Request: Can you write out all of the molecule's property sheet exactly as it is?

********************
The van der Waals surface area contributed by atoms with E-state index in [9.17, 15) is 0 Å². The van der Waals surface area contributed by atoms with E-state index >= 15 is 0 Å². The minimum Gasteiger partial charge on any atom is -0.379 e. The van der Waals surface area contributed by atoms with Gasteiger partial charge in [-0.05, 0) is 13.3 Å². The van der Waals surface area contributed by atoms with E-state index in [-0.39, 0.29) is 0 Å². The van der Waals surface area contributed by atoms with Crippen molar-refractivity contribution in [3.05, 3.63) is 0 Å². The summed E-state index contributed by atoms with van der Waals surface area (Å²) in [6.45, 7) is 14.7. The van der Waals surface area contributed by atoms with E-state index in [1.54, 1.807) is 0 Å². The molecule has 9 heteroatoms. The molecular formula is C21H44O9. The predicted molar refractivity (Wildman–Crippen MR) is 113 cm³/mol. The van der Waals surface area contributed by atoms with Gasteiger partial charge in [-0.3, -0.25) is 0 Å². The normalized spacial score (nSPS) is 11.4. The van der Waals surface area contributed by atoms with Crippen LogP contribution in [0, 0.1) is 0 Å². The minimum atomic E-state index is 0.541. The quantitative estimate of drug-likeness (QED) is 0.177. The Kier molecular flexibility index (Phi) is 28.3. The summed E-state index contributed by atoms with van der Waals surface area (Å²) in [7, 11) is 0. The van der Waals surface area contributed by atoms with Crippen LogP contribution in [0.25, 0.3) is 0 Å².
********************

The van der Waals surface area contributed by atoms with E-state index in [9.17, 15) is 0 Å². The van der Waals surface area contributed by atoms with E-state index >= 15 is 0 Å². The minimum Gasteiger partial charge on any atom is -0.379 e. The van der Waals surface area contributed by atoms with Gasteiger partial charge in [-0.05, 0) is 13.3 Å². The van der Waals surface area contributed by atoms with E-state index in [-0.39, 0.29) is 0 Å². The van der Waals surface area contributed by atoms with Crippen molar-refractivity contribution in [3.05, 3.63) is 0 Å². The summed E-state index contributed by atoms with van der Waals surface area (Å²) in [6.45, 7) is 14.7. The van der Waals surface area contributed by atoms with E-state index in [1.54, 1.807) is 0 Å². The molecule has 9 heteroatoms. The molecular formula is C21H44O9. The predicted molar refractivity (Wildman–Crippen MR) is 113 cm³/mol. The van der Waals surface area contributed by atoms with Gasteiger partial charge in [-0.3, -0.25) is 0 Å². The normalized spacial score (nSPS) is 11.4. The van der Waals surface area contributed by atoms with Crippen LogP contribution in [0, 0.1) is 0 Å². The minimum atomic E-state index is 0.541. The quantitative estimate of drug-likeness (QED) is 0.177. The Kier molecular flexibility index (Phi) is 28.3. The summed E-state index contributed by atoms with van der Waals surface area (Å²) in [7, 11) is 0. The van der Waals surface area contributed by atoms with Crippen LogP contribution in [0.25, 0.3) is 0 Å².